'Super RFRA' Bill Dies in Committee

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(Image Courtesy: State of Indiana) (Image Courtesy: State of Indiana)
INDIANAPOLIS -

A bill that would have repealed last year's Religious Freedom Restoration Act has died. Opponents say Senate Bill 66, which they dub "Super RFRA," would have opened the door for discrimination.

Opponents said the bill would also eliminate the so-called legislative fix put in place last year and allow for religious discrimination against people based on sexual orientation and gender identity. 

"We’ve been clear from the beginning that this bill does nothing to solve the problem of discrimination against LGBT people, but instead sent the message that some Indiana lawmakers are still not serious about making certain that all people have equal rights. Moving forward, we must focus on real solutions to our real problems," said Indy Chamber CEO Michael Huber. "We now know that the passage of RFRA is responsible for at least $60 Million in lost convention business which impacts not only our reputation as a convention destination, but also the hard working employees who count on our city’s visitors for their own employment. Perception is reality, and these self-inflicted wounds continue to hurt us."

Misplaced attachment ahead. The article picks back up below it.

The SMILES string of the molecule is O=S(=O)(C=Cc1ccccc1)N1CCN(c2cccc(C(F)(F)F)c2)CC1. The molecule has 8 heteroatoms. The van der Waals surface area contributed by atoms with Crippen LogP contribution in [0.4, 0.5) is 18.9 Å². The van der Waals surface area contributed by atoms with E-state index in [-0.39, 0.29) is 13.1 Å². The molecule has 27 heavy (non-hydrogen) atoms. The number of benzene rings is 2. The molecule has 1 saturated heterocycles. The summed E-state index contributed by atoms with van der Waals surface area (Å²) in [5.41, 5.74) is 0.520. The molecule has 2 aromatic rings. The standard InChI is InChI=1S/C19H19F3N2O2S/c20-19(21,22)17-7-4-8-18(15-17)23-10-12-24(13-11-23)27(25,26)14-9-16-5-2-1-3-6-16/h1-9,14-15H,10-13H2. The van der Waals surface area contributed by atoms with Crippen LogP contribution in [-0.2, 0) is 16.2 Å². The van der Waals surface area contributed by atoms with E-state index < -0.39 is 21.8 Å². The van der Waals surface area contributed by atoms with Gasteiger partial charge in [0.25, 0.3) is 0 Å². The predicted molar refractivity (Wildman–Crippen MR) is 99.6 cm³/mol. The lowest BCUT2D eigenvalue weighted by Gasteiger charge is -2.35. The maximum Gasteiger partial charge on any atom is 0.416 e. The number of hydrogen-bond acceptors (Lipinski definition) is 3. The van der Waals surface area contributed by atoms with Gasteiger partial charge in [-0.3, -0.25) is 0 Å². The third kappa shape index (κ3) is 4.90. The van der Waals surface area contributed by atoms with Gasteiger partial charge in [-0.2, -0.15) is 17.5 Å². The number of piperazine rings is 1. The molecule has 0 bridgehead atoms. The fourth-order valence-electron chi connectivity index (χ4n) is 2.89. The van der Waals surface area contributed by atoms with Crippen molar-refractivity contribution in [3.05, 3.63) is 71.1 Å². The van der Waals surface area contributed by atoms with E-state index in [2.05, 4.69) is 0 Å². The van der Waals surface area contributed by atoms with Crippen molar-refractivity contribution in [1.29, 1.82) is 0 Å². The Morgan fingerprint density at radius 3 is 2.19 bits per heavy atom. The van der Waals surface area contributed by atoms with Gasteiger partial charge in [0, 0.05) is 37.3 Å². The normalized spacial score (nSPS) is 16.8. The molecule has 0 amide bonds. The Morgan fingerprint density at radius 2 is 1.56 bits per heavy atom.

Our partners at WTHR-TV in Indianapolis report committee chair Sen. Brent Steele (R-44) said the timing of the bill was "incorrect" and that it mischaracterized the overall debate over civil rights. Steele suggested the bill might fare better if it is re-introduced next year.

Two other civil rights bills, SB 100 and SB 344, are still scheduled to be heard this afternoon, beginning at 4:00.

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